The Boers were citizens of two Independent Republics, the South African Republic and the Orange Free State which were recognised as such by Great Britain at the Sand River (1852) and Bloemfontein (1854) Conventions. The Boers were therefore conscripts or volunteers in an irregular Army, fighting to defend their homeland.

At first, they engaged the British imperial forces (from Britain, Canada, Australia, New Zealand, India and the British Raj, Ceylon and Rhodesia) in conventional warfare, but quickly realised they couldn't win that way, so they resorted to unconventional warfare and guerilla tactics. The British response was a scorched earth policy and the world's first concentration camps.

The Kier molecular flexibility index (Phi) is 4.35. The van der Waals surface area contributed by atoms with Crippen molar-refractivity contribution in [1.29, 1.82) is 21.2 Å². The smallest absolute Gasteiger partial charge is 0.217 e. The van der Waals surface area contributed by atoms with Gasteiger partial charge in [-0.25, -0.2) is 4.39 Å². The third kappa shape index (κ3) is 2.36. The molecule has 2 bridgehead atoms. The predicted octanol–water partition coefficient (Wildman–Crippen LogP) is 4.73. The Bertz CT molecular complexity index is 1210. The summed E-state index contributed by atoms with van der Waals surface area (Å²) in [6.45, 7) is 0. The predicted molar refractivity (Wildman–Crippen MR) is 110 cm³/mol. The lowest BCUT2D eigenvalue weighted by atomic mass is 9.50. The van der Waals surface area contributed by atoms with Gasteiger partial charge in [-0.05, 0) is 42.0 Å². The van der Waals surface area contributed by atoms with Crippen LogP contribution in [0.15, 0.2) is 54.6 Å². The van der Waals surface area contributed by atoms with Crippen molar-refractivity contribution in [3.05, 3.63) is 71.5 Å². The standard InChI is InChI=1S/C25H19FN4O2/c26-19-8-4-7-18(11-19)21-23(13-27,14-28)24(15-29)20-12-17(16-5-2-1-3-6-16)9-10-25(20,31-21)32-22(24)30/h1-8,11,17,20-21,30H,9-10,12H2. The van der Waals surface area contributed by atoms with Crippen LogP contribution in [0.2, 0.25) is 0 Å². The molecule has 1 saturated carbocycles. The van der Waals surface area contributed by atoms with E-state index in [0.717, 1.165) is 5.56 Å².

In the end, approximately 57,000 Boers and 5,400 foreign volunteers fought against 347,000 British troops, supported by over 100,000 imperial troops and an additional 100,000 African auxillaries. That is to say, approximately 62,000 Boer troops vs 500,000+ imperial troops.

In the end, the Boers only surrendered because their farms were burnt and they lost over 26,000 of their wives and children, who died in concentration camps.

There is a definite distinction between guerillas, freedom fighters and terrorists.

Guerrillas are an outnumbered, irregular force using unconventional tactics. Freedom fighters fight for freedom or independence and only attack military and paramilitary forces. Terrorists kill civilians, including women and children.

--
Robertus